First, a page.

When Facebook announced Tuesday it had discovered a new coordinated influence campaign, thoughts quickly turned to its potential impact on the 2020 election. But thinking about this campaign in relation to elections may be missing the point.
The big picture: Russia's designs in 2016 went far beyond getting its preferred candidate into the White House. Some of its goals, including the apparent goals of the most recently discovered groups, do not appear to be primarily related to candidates.
We don't yet know if the new campaign was led by Russia's Internet Research Agency; Facebook did not attribute the operation. But we do know that the 2016 Russian campaign's goals went further than influencing the election.
- As the joint assessment on the 2016 election put it: "In trying to influence the U.S. election, we assess the Kremlin sought to advance its longstanding desire to undermine the U.S.-led liberal democratic order."
The pages Facebook identified presented the groundwork for building four fake liberal groups — importantly, including one designing a counter-protest against an alt-right protest.
- Jonathan Nichols, an expert in psychological operations, told Codebook that a loud, even violent, confrontation between white nationalists and counter-protesters would play into Russia's broader narrative of the United States as a hopelessly fractured mess.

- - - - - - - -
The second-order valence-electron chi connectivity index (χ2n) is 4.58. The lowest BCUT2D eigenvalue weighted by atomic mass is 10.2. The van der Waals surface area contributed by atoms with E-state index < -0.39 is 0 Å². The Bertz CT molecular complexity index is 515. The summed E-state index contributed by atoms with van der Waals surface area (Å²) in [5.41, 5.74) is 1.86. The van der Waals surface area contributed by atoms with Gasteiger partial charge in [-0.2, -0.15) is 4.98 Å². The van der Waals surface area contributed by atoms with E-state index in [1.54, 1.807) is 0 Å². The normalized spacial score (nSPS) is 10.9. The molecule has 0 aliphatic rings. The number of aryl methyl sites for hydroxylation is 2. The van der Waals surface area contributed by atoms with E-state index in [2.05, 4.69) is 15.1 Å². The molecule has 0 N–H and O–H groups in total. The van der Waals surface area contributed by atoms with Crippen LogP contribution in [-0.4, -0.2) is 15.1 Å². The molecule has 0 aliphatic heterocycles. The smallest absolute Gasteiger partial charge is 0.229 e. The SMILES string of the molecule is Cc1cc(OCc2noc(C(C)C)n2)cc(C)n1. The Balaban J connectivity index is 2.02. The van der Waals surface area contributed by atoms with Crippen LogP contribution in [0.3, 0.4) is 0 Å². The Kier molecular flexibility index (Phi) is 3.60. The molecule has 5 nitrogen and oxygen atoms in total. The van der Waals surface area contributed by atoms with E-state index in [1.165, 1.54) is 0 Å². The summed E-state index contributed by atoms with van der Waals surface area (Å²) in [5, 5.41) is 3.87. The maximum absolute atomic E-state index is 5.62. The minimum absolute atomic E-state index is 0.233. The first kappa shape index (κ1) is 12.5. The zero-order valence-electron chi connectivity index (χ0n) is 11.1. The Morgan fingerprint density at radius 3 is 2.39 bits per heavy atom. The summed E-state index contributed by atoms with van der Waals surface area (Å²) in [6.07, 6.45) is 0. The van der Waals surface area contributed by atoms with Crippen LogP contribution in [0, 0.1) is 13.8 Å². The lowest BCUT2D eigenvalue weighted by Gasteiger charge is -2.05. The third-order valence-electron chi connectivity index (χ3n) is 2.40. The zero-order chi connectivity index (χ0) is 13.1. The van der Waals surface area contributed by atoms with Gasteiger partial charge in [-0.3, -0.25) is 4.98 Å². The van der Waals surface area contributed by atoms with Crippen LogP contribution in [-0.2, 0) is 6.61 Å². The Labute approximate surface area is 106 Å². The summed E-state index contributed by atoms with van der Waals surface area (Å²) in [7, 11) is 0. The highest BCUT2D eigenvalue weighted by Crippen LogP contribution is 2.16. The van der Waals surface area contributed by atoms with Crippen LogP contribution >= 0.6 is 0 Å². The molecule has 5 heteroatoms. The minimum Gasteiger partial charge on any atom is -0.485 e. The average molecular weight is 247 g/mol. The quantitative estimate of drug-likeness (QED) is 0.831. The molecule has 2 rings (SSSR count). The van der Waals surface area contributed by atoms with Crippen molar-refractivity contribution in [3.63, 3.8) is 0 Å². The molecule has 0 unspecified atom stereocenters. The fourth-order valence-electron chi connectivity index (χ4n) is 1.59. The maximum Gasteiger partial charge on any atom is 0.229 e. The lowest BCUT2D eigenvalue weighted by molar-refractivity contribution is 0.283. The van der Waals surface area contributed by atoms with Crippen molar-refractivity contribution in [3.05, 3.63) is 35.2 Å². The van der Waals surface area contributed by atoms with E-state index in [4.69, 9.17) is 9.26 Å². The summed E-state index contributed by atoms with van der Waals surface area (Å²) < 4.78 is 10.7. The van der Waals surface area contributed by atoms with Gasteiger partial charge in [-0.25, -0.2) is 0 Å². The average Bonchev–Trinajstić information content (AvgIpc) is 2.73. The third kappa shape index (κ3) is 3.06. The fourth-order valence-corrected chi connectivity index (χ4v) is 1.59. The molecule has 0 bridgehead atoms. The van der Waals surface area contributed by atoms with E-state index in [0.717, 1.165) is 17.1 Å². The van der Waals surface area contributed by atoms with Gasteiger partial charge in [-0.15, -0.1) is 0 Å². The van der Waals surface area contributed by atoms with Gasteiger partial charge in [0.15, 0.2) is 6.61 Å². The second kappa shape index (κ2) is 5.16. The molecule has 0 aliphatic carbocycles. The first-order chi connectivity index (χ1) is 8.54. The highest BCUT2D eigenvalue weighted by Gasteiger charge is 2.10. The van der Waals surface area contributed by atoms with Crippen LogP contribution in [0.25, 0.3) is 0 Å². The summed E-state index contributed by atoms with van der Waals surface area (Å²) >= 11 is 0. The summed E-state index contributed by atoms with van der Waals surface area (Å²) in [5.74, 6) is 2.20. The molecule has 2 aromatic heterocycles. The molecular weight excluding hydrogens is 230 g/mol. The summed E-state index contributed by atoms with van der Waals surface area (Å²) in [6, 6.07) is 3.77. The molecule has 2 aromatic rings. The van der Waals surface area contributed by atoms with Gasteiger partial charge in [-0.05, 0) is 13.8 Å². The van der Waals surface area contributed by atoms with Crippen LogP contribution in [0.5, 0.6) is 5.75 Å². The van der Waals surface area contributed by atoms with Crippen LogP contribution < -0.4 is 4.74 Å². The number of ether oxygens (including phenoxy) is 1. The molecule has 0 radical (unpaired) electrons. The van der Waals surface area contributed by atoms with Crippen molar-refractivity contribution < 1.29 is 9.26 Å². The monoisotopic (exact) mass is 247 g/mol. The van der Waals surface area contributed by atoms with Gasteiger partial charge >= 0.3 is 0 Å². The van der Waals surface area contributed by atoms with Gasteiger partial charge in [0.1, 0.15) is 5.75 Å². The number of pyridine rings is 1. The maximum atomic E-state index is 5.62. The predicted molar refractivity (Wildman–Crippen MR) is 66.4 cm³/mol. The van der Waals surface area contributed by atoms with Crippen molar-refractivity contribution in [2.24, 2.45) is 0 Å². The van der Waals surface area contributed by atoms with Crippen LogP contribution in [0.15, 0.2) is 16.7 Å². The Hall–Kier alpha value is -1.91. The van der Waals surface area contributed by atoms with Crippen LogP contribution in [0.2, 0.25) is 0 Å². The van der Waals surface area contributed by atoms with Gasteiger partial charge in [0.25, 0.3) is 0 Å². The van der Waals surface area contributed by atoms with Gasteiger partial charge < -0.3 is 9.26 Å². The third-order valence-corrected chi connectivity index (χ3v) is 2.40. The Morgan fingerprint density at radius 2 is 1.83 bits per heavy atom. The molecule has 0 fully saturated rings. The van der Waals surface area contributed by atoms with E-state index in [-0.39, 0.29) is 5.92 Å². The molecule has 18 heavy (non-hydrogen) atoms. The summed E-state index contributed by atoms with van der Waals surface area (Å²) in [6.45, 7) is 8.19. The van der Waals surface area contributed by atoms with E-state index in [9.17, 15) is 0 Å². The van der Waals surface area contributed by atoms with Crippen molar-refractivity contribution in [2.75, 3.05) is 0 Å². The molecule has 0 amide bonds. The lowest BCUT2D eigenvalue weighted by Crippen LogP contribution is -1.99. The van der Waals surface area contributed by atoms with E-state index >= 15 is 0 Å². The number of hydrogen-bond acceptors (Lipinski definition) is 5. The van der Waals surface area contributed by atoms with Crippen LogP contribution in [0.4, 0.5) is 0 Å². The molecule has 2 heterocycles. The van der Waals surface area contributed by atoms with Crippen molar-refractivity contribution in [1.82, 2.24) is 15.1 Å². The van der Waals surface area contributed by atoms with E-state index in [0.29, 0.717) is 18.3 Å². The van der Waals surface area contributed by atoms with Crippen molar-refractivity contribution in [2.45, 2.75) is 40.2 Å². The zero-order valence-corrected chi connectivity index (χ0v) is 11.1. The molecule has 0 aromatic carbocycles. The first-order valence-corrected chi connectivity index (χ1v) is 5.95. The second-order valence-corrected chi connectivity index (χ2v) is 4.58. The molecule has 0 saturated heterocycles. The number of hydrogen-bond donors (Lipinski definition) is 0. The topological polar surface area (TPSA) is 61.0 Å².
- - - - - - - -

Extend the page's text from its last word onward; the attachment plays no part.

The timing of social media campaigns shows that this isn't an election-by-election operation. Troll tweets spiked in summer of 2017, well above the levels of the 2016 election, per a FiveThirtyEight report.
Threat level: It's easy t0 interpret the new campaigns in terms of elections. The public first became aware of the modern Russian disinformation efforts in the context of broader 2016 election efforts — they manipulate political allegiances, and the messages are often framed in terms of political outcomes, like getting President Trump to resign. And Russian hacking efforts certainly appear to have been intended to help ensure Trump's election.
- But there's a danger in conflating the actual purpose of the attacks with how it affects us. You'll end up monitoring and protecting the wrong things.
Meanwhile, no one knows what to do: Lawmakers are not moving in the same direction to get anything done — nor do they fully understand exactly how disinformation campaigns work — as Axios's David McCabe and Haley Britzky noted from yesterday's Senate Intelligence Committee hearing on social media.
Lawmakers of both parties agreed that online influence campaigns are an urgent problem. But they are far from reaching consensus of how to tackle it.